Asian markets outside Shanghai traded lower on 30 September, pulled down by lower-than-expected China factory activity data and on fears of an imminent shutdown of the US government.
The Japanese Nikkei finished 2.06% lower or 304.27 points at 14,455.80.
Australia's S&P/ASX finished 1.66% lower or 88.20 points at 5,218.90.
South Korea's Kospi finished 0.74% lower or 14.84 points at 1,996.96.
India's BSE Sensex was trading 1.27% lower or 251.04 points to 19,476.23.
Hong Kong's Hang Seng was trading 1.29% lower or 300.14 points to 22,906.90.
The Shanghai Composite was trading 0.54% higher or 11.65 points to 2,171.68.
The US Congress has just one day to decide how to continue funding the government beyond 30 September, and market players hope that a last-minute deal will be reached. In 2011, the first US debt ceiling crisis was resolved at the very last minute.
On 27 September, the Senate approved an emergency-funding measure to keep the government running until 15 November. Congress will have to vote on that measure before 1 October.
A potential government shutdown will not impact national security-related functions. However, it could cut funds to school lunch schemes targeting poor children, delay pay cheques to military personnel, impact foreign embassy operations, compel museums to close and cripple essential services like air traffic control and food inspection.
It could also force 800,000 federal employees to take unpaid leave and disrupt the flow of economic data from government agencies. The US Labor Department is expected to release the crucial nonfarm payroll numbers at the end of the week.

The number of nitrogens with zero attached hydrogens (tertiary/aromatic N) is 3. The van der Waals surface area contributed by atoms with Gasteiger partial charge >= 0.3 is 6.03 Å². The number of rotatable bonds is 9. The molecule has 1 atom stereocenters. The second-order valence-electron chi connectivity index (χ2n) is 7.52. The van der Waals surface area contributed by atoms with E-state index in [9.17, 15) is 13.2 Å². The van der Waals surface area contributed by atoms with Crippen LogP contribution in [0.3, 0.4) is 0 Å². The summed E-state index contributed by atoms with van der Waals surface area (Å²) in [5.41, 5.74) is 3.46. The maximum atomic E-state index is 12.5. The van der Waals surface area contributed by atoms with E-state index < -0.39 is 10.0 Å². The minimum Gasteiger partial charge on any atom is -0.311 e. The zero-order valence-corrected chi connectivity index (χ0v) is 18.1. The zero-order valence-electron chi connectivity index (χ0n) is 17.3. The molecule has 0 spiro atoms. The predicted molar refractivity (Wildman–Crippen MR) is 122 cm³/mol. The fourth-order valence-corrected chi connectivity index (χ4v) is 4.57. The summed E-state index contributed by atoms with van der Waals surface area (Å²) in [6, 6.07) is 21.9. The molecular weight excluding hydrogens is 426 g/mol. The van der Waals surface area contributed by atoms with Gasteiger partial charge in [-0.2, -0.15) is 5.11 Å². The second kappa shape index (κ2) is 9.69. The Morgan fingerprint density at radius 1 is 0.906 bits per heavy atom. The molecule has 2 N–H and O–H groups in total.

Meanwhile, in China, the final reading on HSBC's gauge of the country's manufacturing activity came in at 50.2 for the month of September, lower than the initial reading of 51.2.
Lower-than-expected China purchasing managers' index (PMI) data weighed on investor sentiment across the region.
Financial markets in China will be closed for the rest of the week for the National Day Golden Week holidays.
Stock markets across Asia finished the week ended 28 September on a mixed note. Australia's ASX lead the pack and India's Sensex trailed.
Wall Street Down
On Wall Street, indices ended lower as US government shutdown fears weighed on the markets.
The Dow finished 70.06 points lower at 15,258.24, pulled down by Cisco and IBM.
The S&P 500 closed 6.92 points lower at 1,691.75 while the Nasdaq ended 5.83 points lower at 3,781.59.
For the week ended 28 September, the Dow lost 1.25% and the S&P 500 lost 1.06%. However, the Nasdaq inched up 0.18%.
Company Stock Movements
In Tokyo, Mizuho Financial, the country's third-biggest bank my market value, fell 4.1% in intra-day trade after regulators pulled up the lender for its dealings with organised crime groups.
Rivals Mitsubishi UFJ and Sumitomo Mitsui Financial lost 2% each following the news.
Nippon Steel & Sumitomo Metal fell by over 3%. Consumer electronic components maker Mitsumi Electric too lost over 3%.
In Shanghai, shares of Shanghai International Port and Shanghai International Airport jumped over 2%, a day after Beijing officially opened the Shanghai free trade zone.
Retailers BesTV New Media surged 10% while Beijing Wangfuijing Department Store added over 5% ahead of week-long holidays in China.
In Mumbai, steel manufacturers were pulled down on concerns that downbeat China PMI data could threaten short-term steel demand.
Tata Steel, India's biggest producer, fell 3.9%. State-owned Steel Authority of India lost 2.1%, while rival JSW Steel fell 1.9%.
ICICI Bank, India's second-largest lender by assets, dropped 3.4%. State bank of India, the country's largest lender by assets, lost 2.4%.
In Sydney, Coal miner White Energy tanked 12%. Uranium miner Paladin Energy and Linc Energy dropped by about 6% each after Brent crude oil prices slid below $108 a barrel.
Last week, oil prices dipped after tensions eased in the Middle East, allaying fears of supply disruptions.
Copper miner OZ Minerals added 3%, a day after the Daily Mail reported that Glencore Xstrata was looking to acquire the Australian firm.
However, a 30 September Reuters report said Switzerland-based Glencore was unlikely to bid for OZ Minerals.
In Seoul, LG Display, the world's second-largest maker of flat panels dropped 3%. Kia Motors and part-owner Hyundai Motors shed about 2% each.